A Nigerian Air Force (NAF) Super Tucano fighter jet has killed 16 Boko Haram terrorists in Banki border area of Bama Council in Borno State. The neutralisation of insurgents on 16 and 17 November followed intelligence-led aerial and ground-coordinated military operations by troops in the border areas with Cameroon. A counter-insurgency expert, in the Lake Chad region, Zagazola Makama, told the Guardian on Sunday that “Boko Haram has suffered another devastating loss of its foot soldiers in the coordinated joint military operations in the border areas of Banki.” According to him, the terrorists had been hibernating in the Chongolo and Tangalanga border communities with Cameroon, 134 kilometres east of Maiduguri, the state capital. “The terrorists used the settlements as their staging locations to attack nearby military bases and soft targets in Banki border areas with Cameroon,” he said. In Kaduna, the Air Component of Operation Whirl Punch killed several bandits during an airstrike in Giwa Local Government Area. According to a statement by the Internal Security and Home Affairs commissioner, Samuel Aruwan, the target of the strike was a major enclave south of Kidandan, confirmed to be the hideout of a bandit, Alhaji Ganai. The bandit camp was struck and destroyed, according to the statement, while bandits and several members of his gang were neutralised in the strike. In addition, the hideout of another notorious bandit, Ali Kawaje in Birnin Gwari LGA was also targeted and destroyed, as well as those of bandit kingpins Musa Pajelo and Kachalla Bello.
Five Peoples Democratic Party (PDP) governors and some aggrieved party stalwarts announced the formation of the Integrity Group within the party. The governors include Rivers’ Nyesom Wike, Benue’s Samuel Ortom, Oyo’s Seyi Makinde, Enugu’s Ifeanyi Ugwuanyi and Abia’s Okezie Ikpeazu. According to media reports, the governors and some aggrieved party leaders held a strategy meeting in Lagos. Addressing journalists on Sunday before going into the closed-door meeting, Mr Makinde said the Integrity Group remained the face behind the struggle within the PDP. Mr Makinde said: “We are here this morning to hold a meeting of the Integrity Group within our party, the PDP. We have been of the G5- that is, the five PDP governors. The G5 is all about the Integrity Group. “You can see us, five serving governors, as the face of this struggle, both the leaders and elders of the party that you see here are the people behind those faces.” Mr Makinde, however, spoke on the need for their meeting. “We are in the South-west to review the situation within our party, to review where we are and to also look at what is going to happen in the coming elections,” he said. The News Agency of Nigeria reported that other PDP leaders at the meeting included former governors, Olusegun Mimiko (Ondo), Ayo Fayose (Ekiti), Donald Duke (Cross River), Jonah Jang (Plateau) and former Deputy National Chairman of the PDP, Bode George. Also present were former Attorney-General and Minister of Justice, Bello Adoke; Deputy National Chairman (South) of the PDP, Taofeek Arapaja; Nasif Suleiman, Nnena Ukeje, Sandy Onor and Mao Ohabunwa.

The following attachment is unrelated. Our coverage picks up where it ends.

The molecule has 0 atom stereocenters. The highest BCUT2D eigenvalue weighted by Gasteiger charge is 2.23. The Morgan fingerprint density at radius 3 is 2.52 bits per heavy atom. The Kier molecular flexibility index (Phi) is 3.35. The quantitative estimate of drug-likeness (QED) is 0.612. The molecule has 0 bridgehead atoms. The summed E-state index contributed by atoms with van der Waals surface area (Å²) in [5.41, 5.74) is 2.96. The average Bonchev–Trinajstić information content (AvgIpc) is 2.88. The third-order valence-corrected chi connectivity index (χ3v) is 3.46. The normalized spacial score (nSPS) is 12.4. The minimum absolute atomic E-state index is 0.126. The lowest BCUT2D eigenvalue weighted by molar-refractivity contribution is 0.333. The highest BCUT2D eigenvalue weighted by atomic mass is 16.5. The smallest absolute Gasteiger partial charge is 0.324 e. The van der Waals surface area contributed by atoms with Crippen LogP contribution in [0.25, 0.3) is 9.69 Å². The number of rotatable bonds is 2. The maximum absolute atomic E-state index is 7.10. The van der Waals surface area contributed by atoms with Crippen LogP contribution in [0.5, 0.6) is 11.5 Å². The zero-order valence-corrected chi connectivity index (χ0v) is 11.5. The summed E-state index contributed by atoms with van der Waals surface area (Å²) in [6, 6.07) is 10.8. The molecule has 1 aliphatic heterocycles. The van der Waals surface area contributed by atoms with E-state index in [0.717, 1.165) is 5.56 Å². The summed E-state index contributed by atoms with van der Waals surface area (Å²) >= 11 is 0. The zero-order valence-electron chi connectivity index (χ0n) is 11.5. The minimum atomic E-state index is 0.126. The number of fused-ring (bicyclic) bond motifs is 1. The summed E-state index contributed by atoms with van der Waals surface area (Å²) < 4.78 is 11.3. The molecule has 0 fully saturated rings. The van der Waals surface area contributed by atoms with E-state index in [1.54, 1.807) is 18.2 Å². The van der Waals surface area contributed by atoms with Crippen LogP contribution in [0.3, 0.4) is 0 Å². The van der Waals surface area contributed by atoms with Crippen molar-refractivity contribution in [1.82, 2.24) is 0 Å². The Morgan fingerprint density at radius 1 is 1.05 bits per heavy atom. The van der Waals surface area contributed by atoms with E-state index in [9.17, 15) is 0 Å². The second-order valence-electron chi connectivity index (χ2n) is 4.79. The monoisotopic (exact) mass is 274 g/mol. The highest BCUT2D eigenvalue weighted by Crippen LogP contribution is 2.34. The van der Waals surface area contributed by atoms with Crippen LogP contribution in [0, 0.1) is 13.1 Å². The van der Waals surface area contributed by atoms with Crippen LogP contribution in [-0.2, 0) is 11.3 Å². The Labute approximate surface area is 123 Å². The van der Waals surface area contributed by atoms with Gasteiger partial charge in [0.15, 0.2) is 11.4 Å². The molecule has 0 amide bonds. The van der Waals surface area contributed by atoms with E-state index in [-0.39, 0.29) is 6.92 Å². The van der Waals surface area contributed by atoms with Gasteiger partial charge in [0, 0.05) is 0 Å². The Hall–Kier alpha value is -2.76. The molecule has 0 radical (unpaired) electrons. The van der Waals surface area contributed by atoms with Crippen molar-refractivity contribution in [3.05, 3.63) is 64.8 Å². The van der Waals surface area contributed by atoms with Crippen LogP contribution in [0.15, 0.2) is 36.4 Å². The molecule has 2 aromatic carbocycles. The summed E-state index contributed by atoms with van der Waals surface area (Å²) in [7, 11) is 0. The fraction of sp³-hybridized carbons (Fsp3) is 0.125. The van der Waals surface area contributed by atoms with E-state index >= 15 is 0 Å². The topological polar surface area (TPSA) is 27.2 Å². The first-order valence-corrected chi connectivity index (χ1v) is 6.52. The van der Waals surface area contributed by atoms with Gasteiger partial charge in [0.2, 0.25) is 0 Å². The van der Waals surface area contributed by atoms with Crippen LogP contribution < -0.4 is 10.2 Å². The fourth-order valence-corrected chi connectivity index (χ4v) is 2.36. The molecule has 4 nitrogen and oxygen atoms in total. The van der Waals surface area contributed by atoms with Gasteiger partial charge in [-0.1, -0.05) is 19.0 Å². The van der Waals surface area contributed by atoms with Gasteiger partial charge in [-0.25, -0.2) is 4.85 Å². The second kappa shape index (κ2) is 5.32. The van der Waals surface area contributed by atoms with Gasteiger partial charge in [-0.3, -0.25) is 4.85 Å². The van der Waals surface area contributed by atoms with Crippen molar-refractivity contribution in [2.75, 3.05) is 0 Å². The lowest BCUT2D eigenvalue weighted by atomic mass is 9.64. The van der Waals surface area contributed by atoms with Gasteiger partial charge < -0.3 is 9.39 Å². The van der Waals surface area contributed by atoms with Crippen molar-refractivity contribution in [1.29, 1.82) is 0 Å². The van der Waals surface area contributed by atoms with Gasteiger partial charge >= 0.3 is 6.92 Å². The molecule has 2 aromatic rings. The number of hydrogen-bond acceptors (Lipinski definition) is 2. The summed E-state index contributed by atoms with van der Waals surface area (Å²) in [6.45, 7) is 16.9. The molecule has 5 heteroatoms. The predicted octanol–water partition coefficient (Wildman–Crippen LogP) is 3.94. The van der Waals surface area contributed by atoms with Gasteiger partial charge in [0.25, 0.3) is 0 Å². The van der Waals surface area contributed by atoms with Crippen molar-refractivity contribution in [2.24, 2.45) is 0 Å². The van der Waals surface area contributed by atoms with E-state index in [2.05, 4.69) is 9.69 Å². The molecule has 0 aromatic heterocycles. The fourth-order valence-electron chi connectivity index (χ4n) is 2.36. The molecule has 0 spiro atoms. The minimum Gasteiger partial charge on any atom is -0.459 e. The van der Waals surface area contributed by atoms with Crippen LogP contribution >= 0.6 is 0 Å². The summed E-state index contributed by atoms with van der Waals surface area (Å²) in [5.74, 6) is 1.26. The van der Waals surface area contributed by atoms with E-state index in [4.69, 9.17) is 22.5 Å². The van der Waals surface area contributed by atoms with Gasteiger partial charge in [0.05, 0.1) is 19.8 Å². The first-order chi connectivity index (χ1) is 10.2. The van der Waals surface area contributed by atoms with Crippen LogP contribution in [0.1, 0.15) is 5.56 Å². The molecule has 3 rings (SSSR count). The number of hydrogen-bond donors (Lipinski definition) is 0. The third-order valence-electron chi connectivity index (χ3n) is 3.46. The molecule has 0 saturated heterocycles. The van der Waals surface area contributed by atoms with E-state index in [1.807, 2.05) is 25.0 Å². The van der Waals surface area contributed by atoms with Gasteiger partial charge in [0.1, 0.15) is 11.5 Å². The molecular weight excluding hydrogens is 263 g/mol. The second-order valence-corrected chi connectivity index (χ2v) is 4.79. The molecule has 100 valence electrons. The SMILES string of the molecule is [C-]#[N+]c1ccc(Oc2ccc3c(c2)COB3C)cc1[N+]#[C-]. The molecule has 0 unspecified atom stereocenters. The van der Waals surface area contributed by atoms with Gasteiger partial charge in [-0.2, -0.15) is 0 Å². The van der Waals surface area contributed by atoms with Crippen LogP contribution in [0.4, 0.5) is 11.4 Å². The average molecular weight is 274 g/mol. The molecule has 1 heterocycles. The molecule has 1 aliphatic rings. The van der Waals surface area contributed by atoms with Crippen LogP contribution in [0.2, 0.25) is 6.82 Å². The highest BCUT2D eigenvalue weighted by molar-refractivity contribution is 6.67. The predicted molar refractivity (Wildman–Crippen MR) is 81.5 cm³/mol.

Nigeria is set to produce additional 225,000 barrels of oil per day following the completion of the 2022 Turnaround Maintenance (TAM) of the Bonga floating production storage and offloading (FPSO) by Shell Nigeria Exploration and Production Company Limited (SNEPCo). The company, in a statement, confirmed that the TAM was completed on 9 November 2022, stating that commissioning and start-up activities are currently in progress. The statement also read that the maintenance was originally planned for 30 days but was completed in 22 days. “Commissioning and start-up activities are in progress and will culminate in a ramp-up of oil and gas production in the coming days,” the statement read. FPSO had earlier closed down on 18 October 2022, due to the statutory inspections, recertifications and other critical asset integrity restoration activities.
The United Nations COP27 climate summit has approved the creation of a special fund to cover the damages suffered by vulnerable nations affected by global warming. Delegates applauded after the fund was adopted early on Sunday, 20 November following days of marathon negotiations over the proposal. The two-week talks have switched from fears that the whole process could collapse to hopes of a major breakthrough on a fund for climate “loss and damage”. Senior Coordinator of the African Group on Loss and Damage, Alpha Kaloga, said it was an important step. “Today is a symbolic day, it is a symbolic day in terms of the impact that this decision will have on the future. “Developing countries have been fighting for 30 years to have a fund, to have recognition of the losses and damages associated with climate change. An informal coalition of “high ambition” countries called for strong language on cutting emissions, moving away from planet-heating fossil fuels and to reaffirm the 1.5C goal. The European Union even threatened on Saturday to walk out rather than having a “bad” decision. The talks still need to approve a range of decisions and a final COP27 statement including a call for a “rapid” reduction of emissions in order to meet the ambitious goal of limiting global warming to 1.5 degrees Celsius from pre-industrial levels.